Over the past several years, our school has been working to improve our grading and assessment practices. This included identifying flaws in traditional grading practices, and identifying more effective approaches. As a result of this work, we reached a point where marking periods became an obstacle to implementing our practices. More background about the origins of our story can be accessed here and here. Ultimately, we decided to remove marking periods entirely, and transition to a year-long grading period.
Two years ago, after meeting with and getting permission from our Superintendent, our school piloted a “continual grading period” in sixth grade. We gathered a lot of data in our first year, and solicited feedback from students, parents and teachers on multiple occasions. In addition, my assistant principal @Murphysmusings5 and I were lucky enough to get some guidance from grading guru’s Myron Dueck and Doug Reeves. This definitely helped with communication, planning and implementation.
After making some adjustments, last year we implemented our continual grading period into both sixth and seventh grades. Our second year of implementation went a little smoother, and the overall feedback we gathered was increasingly positive.
A Sign of Success
Last year, thanks to the amazing efforts of our teachers, we ended the year with no retentions, and not one student who qualified for summer school. I’ve always disliked summer school, feeling it was a poor approach and ineffective. A few years ago, my former assistant principal @mr_tbloom came up with the idea to “put summer school out of business.” We thought that if we implemented remediation and support programs throughout the year, addressing deficiencies and low grades before they grew too large to overcome, we could eliminate the need for summer school. Last year, that vision came to reality. It wasn’t the elimination of marking periods that led to this success, but rather the hard work and effective grading/assessment practices of our teachers which ultimately helped us reach our goal. However, removing marking periods removed a barrier to those practices, allowing them to be more successful.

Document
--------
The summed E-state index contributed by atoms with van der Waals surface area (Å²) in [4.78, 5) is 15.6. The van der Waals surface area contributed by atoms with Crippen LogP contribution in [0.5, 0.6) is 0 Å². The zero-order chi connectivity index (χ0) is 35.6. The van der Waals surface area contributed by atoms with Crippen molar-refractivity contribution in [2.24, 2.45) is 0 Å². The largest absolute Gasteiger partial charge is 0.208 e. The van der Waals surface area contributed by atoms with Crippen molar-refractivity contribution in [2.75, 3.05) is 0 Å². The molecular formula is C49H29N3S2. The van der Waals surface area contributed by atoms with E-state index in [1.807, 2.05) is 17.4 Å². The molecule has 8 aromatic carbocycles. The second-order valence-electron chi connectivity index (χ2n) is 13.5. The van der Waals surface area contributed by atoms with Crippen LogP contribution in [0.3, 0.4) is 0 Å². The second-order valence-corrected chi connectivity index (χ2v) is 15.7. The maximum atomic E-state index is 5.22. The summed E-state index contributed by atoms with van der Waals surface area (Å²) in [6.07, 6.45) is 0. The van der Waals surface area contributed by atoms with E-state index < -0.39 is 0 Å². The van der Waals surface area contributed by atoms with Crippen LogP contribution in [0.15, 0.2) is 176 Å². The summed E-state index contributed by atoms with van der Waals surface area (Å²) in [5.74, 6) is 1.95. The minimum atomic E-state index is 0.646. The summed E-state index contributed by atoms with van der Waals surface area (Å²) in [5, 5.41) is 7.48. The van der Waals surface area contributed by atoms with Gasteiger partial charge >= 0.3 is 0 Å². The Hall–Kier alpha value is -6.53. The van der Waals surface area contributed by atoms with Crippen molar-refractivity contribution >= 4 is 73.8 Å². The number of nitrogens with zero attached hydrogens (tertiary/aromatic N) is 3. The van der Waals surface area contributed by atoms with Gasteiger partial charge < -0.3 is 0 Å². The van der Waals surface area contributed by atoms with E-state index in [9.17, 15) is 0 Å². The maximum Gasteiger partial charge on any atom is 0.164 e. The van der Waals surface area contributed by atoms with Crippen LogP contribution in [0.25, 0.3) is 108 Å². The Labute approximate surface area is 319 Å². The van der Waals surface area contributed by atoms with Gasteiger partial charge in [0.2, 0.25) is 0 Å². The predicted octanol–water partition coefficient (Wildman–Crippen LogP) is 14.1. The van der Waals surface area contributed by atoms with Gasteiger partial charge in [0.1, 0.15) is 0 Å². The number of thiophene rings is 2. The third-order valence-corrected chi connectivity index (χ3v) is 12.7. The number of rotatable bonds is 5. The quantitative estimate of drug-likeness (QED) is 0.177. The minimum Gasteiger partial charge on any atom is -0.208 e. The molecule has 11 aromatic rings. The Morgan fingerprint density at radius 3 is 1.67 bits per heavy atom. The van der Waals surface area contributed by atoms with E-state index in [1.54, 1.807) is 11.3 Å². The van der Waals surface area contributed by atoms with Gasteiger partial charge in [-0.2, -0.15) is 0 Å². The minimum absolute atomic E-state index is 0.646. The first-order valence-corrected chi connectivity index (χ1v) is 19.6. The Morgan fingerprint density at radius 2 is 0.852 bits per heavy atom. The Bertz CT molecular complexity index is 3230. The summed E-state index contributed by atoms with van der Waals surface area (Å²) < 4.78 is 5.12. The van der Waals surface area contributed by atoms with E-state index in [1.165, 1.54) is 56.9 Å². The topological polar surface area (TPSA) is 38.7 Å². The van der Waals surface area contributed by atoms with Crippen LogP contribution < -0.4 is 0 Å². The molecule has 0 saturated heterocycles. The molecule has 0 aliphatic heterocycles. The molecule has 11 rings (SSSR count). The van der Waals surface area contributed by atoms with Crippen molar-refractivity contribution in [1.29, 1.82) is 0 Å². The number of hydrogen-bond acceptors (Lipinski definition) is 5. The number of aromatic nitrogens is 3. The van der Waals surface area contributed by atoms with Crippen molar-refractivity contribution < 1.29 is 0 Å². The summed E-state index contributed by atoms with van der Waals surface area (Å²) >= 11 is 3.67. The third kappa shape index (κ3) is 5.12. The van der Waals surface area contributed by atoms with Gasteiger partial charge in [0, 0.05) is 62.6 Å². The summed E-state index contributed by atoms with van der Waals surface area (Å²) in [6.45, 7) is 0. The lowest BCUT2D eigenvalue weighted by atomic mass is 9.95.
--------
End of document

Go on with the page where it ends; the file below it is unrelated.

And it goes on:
The Death of Marking Periods
This year, we are implementing our year-long marking period into all grades in our school (sixth through eighth). We are putting to rest an outdated practice which creates arbitrary timelines for learning, and is an obstacle to effective grading and assessment practices. I am proud of the way our teachers have embraced this change, and excited about the success it has yielded. Our staff showed a willingness to take a risk, and so far, it has paid off. Trying to change traditional, entrenched practices such as grading, is often seen as a daunting, if not dangerous task. However, as leaders and educators we have to be willing to challenge the status quo, take a risk, and embrace change. It won’t always be successful, but when it is, it’s pretty cool.
Do marking periods still serve a purpose in your school? Are they an obstacle to effective grading and assessment practices? What are your thoughts?